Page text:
It is called “A STEAK IN THE DRAWER” and it is great read about the early days of travel and a young man’s experiences’ coming of age. There are lots of pictures and a detailed description of the parts of the ship, the passengers and other crew he had contact with. All proceeds will go toward the SS KEEWATIN Restoration Fund, which this year is focused on rebuilding the Life Boats. For information call (416) 318-7186 or write…SS KEEWATIN MUSEUM PO Box 638 Douglas Michigan 49406 USA.
The SS Keewatin once sailed between Port Arthur / Fort William and Port McNicoll in Ontario, Canada. She carried passengers between these ports for the Canadian Pacific Railway’s Great Lakes Steamship Service. The Keewatin also carried packaged freight goods for the railway at these ports.
Pictured here are seven sections of the California Limited ready to depart from Los Angeles for Chicago in 1929.
A “section” meant an extra train. There were six extra all-Pullman trains leaving Southern California — a total of seven trains, with over a 1000 passengers, and nearly 100 pullman, dining and observation cars.
GOODBYE 1929: The Death of the Roaring Twenties. HELLO 2011: The beginning of the second great recession a.k.a. “depression”…?
History does repeat itself.
A Pullman porter makes up a berth (the lower of a sleeping car section) in the 1920s.
In 1929, passengers were traveling all over America. Over 100,000 passengers a night were accommodated by the Pullman Company in sleeping cars. There were over 35 million revenue passengers in 1929 along. For each passenger there were crisp linen, green curtains, a clothes hammock and a smiling white-jacketed porter.
Santa Fe’s CALIFORNIA LIMITED heading for Los Angeles and Hollywood in the 1920s.
Many were aboard Santa Fe’s all-Pullman Deluxe CALIFORNIA LIMITED when the crash hit. Passengers went from millionaires to paupers as the train headed across New Mexico and Kansas.
We all know that history repeats, but do we really believe that? Time will tell.
A wonderful new youTube video on the 1929 Crash. It looks like a “retro” version of the current crash. Partying, the crash and then poverty. Only the times have changed.
In 1929, many people were traveling aboard Santa Fe’s all Pullman train, the deluxe California Limited (eventually to be replaced as the deluxe train by the Chief and then the Super Chief in the 1930s), from Chicago to Los Angels when Wall Street Crashed.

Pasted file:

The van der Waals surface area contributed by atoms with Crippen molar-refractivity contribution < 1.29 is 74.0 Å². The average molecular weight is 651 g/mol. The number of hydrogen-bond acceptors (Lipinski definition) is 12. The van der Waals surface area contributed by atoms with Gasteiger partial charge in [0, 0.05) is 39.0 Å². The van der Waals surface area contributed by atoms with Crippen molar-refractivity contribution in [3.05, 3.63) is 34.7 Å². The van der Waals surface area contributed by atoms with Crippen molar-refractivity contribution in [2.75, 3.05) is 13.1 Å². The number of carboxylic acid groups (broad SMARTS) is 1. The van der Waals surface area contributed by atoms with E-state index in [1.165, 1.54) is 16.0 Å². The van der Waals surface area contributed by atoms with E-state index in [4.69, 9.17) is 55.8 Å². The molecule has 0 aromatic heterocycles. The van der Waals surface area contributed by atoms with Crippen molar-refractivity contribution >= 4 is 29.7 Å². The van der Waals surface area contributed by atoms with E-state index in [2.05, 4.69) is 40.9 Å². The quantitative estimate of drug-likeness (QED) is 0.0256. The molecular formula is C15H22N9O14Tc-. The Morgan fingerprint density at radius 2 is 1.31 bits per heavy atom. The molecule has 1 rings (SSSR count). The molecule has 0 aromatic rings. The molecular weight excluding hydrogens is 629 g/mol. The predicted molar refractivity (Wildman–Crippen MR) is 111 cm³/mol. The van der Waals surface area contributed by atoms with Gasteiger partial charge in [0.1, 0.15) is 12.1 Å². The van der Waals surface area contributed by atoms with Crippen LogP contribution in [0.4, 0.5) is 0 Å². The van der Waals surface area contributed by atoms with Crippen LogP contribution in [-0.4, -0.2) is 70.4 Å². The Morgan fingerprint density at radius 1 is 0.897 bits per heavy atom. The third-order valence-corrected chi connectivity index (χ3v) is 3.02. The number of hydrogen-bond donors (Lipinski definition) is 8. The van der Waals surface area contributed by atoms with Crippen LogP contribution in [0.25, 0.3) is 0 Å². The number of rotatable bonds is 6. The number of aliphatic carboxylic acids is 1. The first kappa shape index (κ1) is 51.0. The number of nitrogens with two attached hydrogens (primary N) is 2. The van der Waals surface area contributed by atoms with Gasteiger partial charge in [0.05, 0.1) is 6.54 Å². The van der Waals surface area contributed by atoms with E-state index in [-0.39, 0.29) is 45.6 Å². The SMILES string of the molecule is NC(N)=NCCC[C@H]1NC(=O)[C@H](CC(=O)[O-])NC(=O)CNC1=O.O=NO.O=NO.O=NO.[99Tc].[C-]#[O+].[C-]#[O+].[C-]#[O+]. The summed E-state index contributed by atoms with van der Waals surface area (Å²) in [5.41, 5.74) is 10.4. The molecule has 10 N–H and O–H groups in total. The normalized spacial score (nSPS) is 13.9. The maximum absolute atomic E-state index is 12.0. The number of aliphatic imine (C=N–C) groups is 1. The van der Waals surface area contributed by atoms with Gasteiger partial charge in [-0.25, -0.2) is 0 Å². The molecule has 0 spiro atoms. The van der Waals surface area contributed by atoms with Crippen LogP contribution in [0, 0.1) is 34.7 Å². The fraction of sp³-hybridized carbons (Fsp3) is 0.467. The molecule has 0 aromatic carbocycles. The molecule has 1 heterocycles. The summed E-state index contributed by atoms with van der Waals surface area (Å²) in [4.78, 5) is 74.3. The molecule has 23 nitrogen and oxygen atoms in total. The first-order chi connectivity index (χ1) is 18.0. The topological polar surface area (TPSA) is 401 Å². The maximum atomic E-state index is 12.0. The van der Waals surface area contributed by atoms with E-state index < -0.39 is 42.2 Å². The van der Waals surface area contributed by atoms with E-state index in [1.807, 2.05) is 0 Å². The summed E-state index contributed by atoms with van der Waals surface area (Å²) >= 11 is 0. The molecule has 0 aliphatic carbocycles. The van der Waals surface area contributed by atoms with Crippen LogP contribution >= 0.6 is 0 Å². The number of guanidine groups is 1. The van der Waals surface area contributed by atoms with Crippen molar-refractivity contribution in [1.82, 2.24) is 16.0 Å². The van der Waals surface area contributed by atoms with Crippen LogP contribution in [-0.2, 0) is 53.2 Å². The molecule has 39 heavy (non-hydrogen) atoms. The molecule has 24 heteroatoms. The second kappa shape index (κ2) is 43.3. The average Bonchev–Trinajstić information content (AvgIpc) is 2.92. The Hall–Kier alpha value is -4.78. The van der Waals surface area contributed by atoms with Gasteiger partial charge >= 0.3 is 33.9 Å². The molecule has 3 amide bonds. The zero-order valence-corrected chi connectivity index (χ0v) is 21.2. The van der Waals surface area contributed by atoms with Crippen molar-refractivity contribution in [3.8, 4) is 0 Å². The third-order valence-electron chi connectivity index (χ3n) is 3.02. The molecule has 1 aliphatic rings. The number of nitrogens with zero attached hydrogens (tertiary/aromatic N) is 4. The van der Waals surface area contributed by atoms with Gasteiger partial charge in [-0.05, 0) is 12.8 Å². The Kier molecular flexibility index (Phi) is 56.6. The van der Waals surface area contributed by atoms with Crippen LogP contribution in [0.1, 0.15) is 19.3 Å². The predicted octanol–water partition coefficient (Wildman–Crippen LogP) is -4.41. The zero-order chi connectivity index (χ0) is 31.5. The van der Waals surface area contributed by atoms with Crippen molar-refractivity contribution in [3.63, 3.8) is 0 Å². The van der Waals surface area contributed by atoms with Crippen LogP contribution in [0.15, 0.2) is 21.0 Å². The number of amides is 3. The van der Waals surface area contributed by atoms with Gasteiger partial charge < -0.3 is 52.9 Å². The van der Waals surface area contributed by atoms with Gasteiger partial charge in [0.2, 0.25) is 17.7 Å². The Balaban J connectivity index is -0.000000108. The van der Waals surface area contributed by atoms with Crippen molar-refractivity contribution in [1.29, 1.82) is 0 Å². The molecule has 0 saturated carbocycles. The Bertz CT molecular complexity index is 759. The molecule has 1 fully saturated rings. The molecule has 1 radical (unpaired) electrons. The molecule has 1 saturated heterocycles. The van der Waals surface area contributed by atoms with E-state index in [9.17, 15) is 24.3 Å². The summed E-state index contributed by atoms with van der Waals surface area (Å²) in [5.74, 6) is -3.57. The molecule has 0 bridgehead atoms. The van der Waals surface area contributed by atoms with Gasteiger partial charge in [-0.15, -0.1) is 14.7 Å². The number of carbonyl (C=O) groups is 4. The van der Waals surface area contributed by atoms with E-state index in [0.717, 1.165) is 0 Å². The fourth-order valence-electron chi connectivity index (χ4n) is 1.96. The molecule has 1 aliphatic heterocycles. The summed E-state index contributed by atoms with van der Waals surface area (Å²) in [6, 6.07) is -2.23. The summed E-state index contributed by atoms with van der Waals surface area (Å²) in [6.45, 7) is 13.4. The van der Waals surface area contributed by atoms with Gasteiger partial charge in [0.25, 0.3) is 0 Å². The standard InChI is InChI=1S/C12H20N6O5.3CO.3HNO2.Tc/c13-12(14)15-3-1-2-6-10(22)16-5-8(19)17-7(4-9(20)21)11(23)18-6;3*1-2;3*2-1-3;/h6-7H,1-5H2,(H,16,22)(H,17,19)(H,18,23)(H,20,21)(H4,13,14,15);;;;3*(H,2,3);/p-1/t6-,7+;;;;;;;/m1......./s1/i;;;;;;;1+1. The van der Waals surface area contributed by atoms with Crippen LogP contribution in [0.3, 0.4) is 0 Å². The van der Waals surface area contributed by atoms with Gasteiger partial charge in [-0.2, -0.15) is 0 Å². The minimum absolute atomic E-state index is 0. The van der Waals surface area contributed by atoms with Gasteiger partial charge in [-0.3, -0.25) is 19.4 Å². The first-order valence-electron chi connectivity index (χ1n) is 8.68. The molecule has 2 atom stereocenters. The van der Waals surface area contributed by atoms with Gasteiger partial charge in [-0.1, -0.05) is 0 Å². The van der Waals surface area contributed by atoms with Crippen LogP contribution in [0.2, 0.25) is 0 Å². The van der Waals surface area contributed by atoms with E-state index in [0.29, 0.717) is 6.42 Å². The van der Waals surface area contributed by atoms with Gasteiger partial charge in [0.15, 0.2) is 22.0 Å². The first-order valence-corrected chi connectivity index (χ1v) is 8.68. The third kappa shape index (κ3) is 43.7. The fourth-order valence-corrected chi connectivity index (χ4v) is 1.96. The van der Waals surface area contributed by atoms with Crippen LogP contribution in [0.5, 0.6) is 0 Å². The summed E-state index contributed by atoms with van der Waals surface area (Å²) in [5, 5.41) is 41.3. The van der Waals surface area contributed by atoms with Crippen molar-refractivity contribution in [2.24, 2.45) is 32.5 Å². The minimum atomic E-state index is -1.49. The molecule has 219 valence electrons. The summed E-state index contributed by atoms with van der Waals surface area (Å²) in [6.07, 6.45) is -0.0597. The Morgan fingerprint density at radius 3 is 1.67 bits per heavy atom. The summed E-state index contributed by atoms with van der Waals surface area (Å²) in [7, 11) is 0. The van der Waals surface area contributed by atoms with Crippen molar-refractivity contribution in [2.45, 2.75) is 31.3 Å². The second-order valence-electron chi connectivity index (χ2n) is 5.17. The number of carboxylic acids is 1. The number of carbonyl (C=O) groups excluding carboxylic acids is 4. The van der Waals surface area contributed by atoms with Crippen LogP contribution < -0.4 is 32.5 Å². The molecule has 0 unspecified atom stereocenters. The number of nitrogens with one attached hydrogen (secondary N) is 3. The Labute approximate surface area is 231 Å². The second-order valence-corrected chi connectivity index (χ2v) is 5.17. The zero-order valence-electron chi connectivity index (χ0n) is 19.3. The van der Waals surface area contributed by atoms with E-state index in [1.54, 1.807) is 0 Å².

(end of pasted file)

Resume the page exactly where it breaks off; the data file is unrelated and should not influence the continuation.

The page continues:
The dining car on the CALIFORNIA LIMITED.
Waiters stand at attention in the dining car. The dining car steward is seen in the background. All waiters aboard American trains were African-Americans. Like Pullman porters they struggled with low salaries and management resistance toward unionization. They relied heavily on tips and were the backbone of the African-American middle class.
The All-Pullman train was a true “workhorse” of the railroad.
It was assigned train Nos. 3 & 4, and its route ran from Chicago, Illinois to Los Angeles, California.
Operating seven sections of the Limited was common, and during peak travel periods as many as 23 westbound and 22 eastbound sections departed in a single day.
Lounge Car – With the dining car steward supervising waiters who were serving passengers tea and cake. There was no liquor served aboard the trains during the 1920s. Prohibition was the law. But bootlegged booze was common.
The line was conceived by company president Allen Manvel as a means to “…signify completion of the basic [Santa Fe] system…”
When “Deluxe” was Deluxe.
Manvel felt he could attract business and enhance the prestige of the railroad by establishing daily, first-class service from Chicago to the West Coast.
All single room Pullman Car.
The California Limited, billed as the “Finest Train West of Chicago,” made its first run on November 27, 1892, with five separate trainsets making continuous round trips on a 2½-day schedule (each way).
Publicity shot of a single room. Waiting for a sophisticated lady passenger.
The California Limited was the first of Santa Fe’s name trains to feature Fred Harvey Company meal service en route. The later trains also offered all of the amenities of the day including air conditioning, an onboard barber, beautician, steam-operated clothing press, even a shower-bath.
The California Limited was permanently removed from service on June 15, 1954, giving it the distinction of having had the longest tenure of any train making the Chicago-Los Angeles run within the Santa Fe system.
The Pullman Company, founded by George M. Pullman, provided nearly all the overnight sleeping accommodations aboard American trains. They were the largest employer of Africa-Americans who were porters, maids and buffet car attendants on the deluxe Pullman limited trains. At one time they numbered over 8,000.